Tarentum boy who drowned was 'a beautiful soul'
Simone Helenkamp had warned her son repeatedly not to swim in Bull Creek.
“When I first moved here two years ago, they talked about this creek all the time,” Helenkamp, of Tarentum, said Monday. “I told my children that they were not allowed down there at all.
“If we went by there and they mentioned it, I told them not to go down there.”
But she said Isaiah, 10, had a way of getting what he wanted.
He left the house with friends Saturday afternoon to play in the creek. He disappeared about 4:30 p.m., and authorities recovered his body about 7 p.m. The Allegheny County Medical Examiner's Office ruled his death an accidental drowning.
Helenkamp described Isaiah as a good-hearted and kind boy, but she said he was also energetic and headstrong.
“He was on punishment that day,” Helenkamp said. “He wasn't supposed to be outside.”
One of six children, Isaiah was not a strong swimmer, Helenkamp said, and the waters of Bull Creek looked dangerous enough for her to order them to stay away.
Isaiah was to have started his first day of football practice Monday, she said.
“He was so excited, it was all he would talk about,” he said. “His first practice was supposed to be today. He wanted to play football so much.”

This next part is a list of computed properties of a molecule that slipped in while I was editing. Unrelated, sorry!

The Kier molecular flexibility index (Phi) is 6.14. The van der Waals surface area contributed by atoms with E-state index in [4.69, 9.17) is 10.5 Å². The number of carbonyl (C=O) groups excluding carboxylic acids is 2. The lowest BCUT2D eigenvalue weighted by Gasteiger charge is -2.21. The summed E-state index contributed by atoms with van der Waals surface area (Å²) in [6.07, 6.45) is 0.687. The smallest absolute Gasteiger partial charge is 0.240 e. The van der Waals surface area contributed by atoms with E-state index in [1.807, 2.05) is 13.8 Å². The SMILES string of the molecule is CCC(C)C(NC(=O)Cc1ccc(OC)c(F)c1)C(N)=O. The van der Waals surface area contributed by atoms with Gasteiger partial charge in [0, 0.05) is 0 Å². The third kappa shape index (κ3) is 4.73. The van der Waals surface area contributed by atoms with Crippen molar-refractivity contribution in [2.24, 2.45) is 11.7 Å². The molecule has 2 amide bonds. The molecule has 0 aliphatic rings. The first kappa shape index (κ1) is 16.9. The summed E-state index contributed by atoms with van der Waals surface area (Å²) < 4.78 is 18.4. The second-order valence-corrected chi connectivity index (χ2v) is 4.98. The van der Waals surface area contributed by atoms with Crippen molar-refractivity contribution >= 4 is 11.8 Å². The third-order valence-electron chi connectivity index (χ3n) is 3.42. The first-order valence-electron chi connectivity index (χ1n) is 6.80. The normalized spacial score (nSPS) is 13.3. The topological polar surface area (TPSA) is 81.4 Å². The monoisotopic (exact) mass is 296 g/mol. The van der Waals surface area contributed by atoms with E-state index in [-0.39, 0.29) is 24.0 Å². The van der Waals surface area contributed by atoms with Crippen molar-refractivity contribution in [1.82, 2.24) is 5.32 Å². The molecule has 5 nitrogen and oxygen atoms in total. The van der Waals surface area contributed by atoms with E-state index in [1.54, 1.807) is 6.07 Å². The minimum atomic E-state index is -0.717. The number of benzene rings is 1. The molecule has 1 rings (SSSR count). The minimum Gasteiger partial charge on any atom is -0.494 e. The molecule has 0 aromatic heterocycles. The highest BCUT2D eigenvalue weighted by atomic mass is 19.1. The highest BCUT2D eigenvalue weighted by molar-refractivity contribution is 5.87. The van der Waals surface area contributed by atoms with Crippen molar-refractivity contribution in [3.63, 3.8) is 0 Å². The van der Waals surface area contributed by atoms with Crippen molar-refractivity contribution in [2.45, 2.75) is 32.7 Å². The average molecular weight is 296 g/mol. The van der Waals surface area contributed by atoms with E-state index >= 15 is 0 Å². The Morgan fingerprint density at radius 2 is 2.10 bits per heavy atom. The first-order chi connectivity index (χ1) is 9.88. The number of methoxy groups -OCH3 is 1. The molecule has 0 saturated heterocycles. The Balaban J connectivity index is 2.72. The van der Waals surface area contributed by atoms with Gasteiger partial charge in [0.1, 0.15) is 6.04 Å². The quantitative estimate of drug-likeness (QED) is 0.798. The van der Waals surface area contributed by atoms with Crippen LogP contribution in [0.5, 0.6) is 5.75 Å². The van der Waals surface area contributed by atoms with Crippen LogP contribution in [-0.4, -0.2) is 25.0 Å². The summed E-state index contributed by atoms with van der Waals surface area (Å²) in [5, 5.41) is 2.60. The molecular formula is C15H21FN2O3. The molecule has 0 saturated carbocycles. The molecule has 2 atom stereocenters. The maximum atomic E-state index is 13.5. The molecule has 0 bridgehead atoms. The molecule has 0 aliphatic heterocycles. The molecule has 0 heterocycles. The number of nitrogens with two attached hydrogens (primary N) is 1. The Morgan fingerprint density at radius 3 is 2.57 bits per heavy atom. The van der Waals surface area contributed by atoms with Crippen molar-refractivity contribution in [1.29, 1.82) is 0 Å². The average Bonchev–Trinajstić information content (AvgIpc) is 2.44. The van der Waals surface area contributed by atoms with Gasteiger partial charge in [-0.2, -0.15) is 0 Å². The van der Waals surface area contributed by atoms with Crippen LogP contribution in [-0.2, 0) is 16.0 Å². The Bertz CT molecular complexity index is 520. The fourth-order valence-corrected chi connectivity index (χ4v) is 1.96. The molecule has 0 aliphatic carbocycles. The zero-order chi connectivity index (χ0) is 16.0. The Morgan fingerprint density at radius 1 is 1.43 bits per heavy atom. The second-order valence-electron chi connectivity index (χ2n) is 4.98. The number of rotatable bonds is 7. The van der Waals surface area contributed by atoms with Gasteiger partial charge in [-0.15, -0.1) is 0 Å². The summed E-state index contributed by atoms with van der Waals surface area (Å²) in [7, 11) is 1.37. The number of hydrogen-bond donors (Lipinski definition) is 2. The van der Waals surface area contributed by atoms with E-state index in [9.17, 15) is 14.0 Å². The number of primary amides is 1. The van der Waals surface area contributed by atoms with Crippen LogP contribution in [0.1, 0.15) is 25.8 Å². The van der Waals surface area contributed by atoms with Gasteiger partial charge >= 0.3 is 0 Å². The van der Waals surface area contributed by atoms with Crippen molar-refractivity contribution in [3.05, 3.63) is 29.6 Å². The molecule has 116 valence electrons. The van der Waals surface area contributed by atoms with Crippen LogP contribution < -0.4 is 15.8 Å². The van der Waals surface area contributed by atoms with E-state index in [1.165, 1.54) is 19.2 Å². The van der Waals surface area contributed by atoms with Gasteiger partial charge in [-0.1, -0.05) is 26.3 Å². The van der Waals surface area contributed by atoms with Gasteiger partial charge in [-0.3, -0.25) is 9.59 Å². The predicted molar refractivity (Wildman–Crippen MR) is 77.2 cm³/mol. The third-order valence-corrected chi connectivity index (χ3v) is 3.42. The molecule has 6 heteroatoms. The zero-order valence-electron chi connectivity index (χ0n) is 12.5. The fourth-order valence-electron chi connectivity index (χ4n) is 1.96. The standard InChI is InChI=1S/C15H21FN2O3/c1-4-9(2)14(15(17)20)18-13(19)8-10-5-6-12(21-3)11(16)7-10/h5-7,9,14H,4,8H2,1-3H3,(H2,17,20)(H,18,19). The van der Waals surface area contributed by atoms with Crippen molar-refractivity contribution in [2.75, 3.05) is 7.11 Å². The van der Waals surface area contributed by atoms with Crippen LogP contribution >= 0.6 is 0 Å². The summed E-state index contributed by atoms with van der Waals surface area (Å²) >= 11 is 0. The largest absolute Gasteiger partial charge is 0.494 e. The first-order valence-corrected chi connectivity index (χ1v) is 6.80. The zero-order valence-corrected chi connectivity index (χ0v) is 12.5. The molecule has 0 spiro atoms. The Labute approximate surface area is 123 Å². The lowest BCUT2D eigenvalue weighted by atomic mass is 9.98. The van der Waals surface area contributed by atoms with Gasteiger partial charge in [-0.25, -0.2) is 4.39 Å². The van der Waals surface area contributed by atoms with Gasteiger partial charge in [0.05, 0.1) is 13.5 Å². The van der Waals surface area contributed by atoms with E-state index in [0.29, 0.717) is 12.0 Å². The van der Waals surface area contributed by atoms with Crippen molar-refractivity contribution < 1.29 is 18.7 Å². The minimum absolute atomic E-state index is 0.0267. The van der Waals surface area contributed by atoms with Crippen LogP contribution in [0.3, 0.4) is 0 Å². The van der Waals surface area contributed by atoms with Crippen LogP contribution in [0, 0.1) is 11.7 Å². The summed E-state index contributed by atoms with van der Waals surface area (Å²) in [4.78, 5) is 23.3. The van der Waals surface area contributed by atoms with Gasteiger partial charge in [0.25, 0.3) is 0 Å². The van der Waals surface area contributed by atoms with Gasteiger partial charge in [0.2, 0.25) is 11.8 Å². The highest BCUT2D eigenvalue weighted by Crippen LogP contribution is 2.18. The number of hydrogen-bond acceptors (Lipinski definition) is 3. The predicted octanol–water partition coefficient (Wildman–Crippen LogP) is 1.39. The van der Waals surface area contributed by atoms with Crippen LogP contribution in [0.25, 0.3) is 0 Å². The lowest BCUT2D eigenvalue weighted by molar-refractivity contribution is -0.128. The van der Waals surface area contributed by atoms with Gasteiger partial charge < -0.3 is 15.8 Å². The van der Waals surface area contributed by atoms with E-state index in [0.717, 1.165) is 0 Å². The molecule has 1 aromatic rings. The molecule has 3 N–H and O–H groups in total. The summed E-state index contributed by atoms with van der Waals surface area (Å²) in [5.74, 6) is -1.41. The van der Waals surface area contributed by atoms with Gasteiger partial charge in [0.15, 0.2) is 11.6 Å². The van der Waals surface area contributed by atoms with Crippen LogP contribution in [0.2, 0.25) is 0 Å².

Helenkamp said her son, a student at Grandview Upper Elementary School, liked school, received good grades and last year ran for class president. She described Isaiah as artistic and a music lover who loved to play piano. She said she was certain that he was a handful for school staff.
“He was very popular, but he gave those teachers a run for their money. He was so headstrong,” she said.
Helenkamp said friends and family have been by her side since the accident, and she is trying to rely on her faith to stay strong.
“He was a beautiful soul,” she said. “Even though my heart is breaking, I know God has another plan for him. Even though I would love to know why he is gone, I have to keep going for the rest of them.”
Robert Vining, Isaiah's father, could not be reached for comment.
According to the Centers for Disease Control and Prevention, there was an average of 3,536 unintentional fatal drownings that didn't involve a boat annually in the United States from 2005 to 2014 — about 10 deaths per day.
About one in five people who drown are children 14 and younger, according to the CDC.